The Four Seasons Hotel
St. Fillans, Perthshire, PH6 2NF
Passing Loch Earn in the car, it’s all too easy to find yourself lost in the grandeur of it all; towering mountains, six-and-a-half miles of crisp Scottish freshwater, and an abundance of foliage in all its seasonal glory. The rugged hills and blue waters that stretch from Lochearnhead to St. Fillans are, in a sense, the very epitome of Scotland and more than impressive enough to satisfy any explorer’s thirst for beauty through a simple drive through (including a quick stop for a few photos, of course). However, its here where the loch’s glory is almost its downfall, with such beauty that it’s easy to miss the subtleties of the land; winding paths through rich forest to incredible viewpoints on high-up hills, quaint villages with blissful benches to relax and unwind, and incomprehensibly breathtaking sunsets at its west-facing head.
As beautiful as the big picture is (and my word, it’s beautiful), to simply take Loch Earn on face value ignores the special nuances that make it unique. A personality trait I can’t help but feel its resident hotel, The Four Seasons, also boasts.
Nestled on the East of the 17KM stretch of water, it’s easy to be taken aback by the obvious beauty of The Four Seasons, with tasteful and well-thought out interior and an Instagram-famous art installation Still on loch banks outside. However, it’s a guest house offering more than meets the eye – from fresh shortbread on arrival and an enviable selection of teas and hot drinks in your room, to an unbeatable selection of wine (low-end and fine), a comprehensive dog food menu for four-legged pals, hidden libraries (complete with huge cuddly bears), wellies outside for walkers to borrow, and small finishing touches to the bathroom that make it feel like home (you’d be amazed at how much cotton pads for removing makeup mean after a long day exploring the area in wind!).
The Four Seasons is impressive on first glance with fine dining, well-furnished rooms and an elegant facade. But it’s the subtle touches once you’re inside that really make it unique.
The building began its story in the early 1800s, when it housed a manager of the local limekilns before a spell as a schoolmaster’s house. Since being converted into a hotel in the 1900s, it has seen a number of extensions and changes over the years, now boasting 12 bedrooms in the main building, six hilltop chalets, and an aptly named Vivaldi’s apartment for larger parties to soak in the views. While I didn’t get to explore the chalet or apartment, the hotel room was cosy and smartly fitted with a laid-back and stylish design, and all the conveniences you could need. Spacious, comfortable and extremely cosy, if you can get your hands on a loch-facing room you won’t be disappointed with the views (though you’ll probably feel like destroying the road’s LED lighting outside if, like me, you fancy a moonlight gaze).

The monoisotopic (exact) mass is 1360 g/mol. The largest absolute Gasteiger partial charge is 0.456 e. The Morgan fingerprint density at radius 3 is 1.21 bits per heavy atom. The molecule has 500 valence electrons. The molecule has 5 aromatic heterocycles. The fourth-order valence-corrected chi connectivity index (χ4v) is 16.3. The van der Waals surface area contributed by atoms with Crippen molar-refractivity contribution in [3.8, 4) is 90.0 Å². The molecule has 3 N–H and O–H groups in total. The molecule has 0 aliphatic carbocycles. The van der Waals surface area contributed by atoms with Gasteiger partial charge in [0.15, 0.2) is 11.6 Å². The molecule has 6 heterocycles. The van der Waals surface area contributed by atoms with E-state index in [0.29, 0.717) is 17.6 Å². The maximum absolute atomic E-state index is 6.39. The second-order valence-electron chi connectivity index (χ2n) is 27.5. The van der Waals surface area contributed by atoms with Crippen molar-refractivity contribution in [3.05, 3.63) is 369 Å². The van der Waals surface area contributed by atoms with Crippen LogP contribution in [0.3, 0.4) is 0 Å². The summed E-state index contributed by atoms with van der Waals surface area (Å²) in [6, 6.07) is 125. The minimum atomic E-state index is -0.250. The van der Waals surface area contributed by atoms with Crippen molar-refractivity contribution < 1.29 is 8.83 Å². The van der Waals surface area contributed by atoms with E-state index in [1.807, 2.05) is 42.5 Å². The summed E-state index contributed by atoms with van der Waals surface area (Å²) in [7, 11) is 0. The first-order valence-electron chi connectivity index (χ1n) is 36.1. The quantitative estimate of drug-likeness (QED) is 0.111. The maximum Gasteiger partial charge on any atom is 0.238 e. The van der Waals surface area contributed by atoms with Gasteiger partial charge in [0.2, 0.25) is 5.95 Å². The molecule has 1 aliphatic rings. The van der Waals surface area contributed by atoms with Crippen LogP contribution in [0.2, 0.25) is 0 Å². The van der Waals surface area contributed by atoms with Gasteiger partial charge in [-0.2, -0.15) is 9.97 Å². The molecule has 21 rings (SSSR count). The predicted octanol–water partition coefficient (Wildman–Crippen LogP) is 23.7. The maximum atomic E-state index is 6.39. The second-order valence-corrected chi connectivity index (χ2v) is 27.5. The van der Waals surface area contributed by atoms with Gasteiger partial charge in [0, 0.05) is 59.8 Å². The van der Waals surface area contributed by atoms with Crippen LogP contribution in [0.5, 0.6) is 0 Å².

And, while it takes its accommodation standards incredibly seriously, it takes its food even more so – with two restaurants and a pick of options depending on your needs. The comfortable bar selection in laid-back TARKEN is designed to satisfy even the most adventurous of hill-walkers’ appetites with pub favourites and Moroccan twists on light bites, while the two AA rosette fine-dining venue Meall Reamhar is a hidden delight; offering the very best of Scottish cuisine in the very best of Scottish scenery.
Like the rest of the hotel, it’s the extra work and subtle touches in the menu that make it an outstanding visit, with the kitchen crew thankfully taking the art of making great food as seriously as I take eating it. Guests are offered a healthy choice between the four-course tasting menu or an a la carte selection and, being the ever-hungry boar I am, I opted for the former – in my eyes a decision worth making. Balancing style with substance for an impressive array that tantalises and delights, the signature dishes in particular are not to be missed and far beyond usual expectations for a rural retreat. From the Seared Scottish Scallops (amazing for their presentation alone), to the exceptionally well-cooked fillet of Scotch beef (the most perfect medium rare I think I’ve tasted) and the otherworldly delight of the too-tempting-to-miss desserts, everything from the balance of flavours to the structure of the menu has been so well thought-through you won’t have a second thought in eating it.
Breakfast, it will come without surprise, is suitably scrumptious with a choice of cooked and continental treats – the perfect accompaniment to watching the sun rise over the loch, taking in its unique tidal system and colourful surrounding hills.
The best thing of all, however, is that while everything’s of exceptional quality (both the food and the rooms), there’s no pretence behind them and you feel quite at home incredibly quickly.
Loch Earn is an exceptional beauty meaning there’s not much required to make a stay there enjoyable. The Four Seasons, however, doesn’t believe enjoyable is good enough and does everything within its power to make your stay exceptional. Like the area itself, the hotel’s undeniable surface beauty is almost second to the little aspects that really make it unique – a hotel with character, charm and – best of all- personality. Whatever the season.
Rooms start from £69 for bed and breakfast or £98 for dinner, bed and breakfast. For more information or to book, visit www.thefourseasonshotel.co.uk.